The scope and sequence will briefly summarize your goals or objectives for the course. For example: “Concepts, theories, and relevant information will be reinforced through assigning the student a variety of compositions to include a research paper and persuasive, narrative, and comparative essays.”
The method of evaluation outlines the tools you use to determine your teen’s final course grade. You the teacher have much leeway to determine how to assess your teen’s skills and knowledge in each course. Grading guideline tips and resources are provided on our website.
The credit you award to the course will also be included in the course description. Three methods of evaluation include using the publisher’s determination of credit, logging hours, or converting college credit earned through dual enrollment into high school credit. All three methods are explained in detail in the high school section of HSLDA’s website.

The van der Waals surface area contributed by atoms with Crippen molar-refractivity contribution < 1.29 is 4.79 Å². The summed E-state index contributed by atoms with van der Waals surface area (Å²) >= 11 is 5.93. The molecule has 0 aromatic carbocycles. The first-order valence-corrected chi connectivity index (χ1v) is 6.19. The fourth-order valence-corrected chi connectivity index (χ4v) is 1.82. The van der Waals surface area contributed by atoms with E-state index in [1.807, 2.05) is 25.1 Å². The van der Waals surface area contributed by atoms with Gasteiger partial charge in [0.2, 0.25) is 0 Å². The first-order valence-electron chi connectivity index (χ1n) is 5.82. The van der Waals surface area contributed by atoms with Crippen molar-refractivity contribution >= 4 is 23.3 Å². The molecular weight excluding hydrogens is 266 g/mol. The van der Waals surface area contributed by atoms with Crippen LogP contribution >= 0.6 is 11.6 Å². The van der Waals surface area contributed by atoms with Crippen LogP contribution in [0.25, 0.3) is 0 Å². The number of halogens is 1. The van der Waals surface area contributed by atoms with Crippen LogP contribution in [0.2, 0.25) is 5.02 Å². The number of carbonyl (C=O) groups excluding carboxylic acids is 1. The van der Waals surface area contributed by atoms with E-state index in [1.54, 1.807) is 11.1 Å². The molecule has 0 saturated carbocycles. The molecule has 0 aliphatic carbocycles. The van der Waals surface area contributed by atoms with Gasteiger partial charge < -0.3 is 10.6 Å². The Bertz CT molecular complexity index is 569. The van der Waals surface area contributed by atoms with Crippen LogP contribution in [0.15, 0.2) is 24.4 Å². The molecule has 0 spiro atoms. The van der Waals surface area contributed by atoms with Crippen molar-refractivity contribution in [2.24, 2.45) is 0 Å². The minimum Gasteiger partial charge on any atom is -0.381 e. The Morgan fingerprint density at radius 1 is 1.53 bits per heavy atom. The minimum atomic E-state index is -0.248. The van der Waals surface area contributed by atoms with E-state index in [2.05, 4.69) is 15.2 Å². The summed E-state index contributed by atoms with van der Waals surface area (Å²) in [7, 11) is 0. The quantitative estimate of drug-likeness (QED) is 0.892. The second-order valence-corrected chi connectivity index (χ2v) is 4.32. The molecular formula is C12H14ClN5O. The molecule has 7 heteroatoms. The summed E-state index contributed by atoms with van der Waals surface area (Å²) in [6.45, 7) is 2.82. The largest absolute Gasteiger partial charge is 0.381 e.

When are course descriptions needed?
As your teen’s official record keeper, you may be asked to supply supporting documentation for the courses shown on your teen’s high school transcript.
Writing course descriptions at the beginning of each school year will insure that the necessary information is readily available when requested. Some colleges, including the service academies, desire course descriptions from homeschoolers as part of the application process. Employers may desire a brief recap of the courses completed. Scholarship sponsors may ask for these descriptions. Many of you may never be asked for these records; however, they are still beneficial to track your teen’s progress through the high school years and to review with your teen prior to college or job interviews.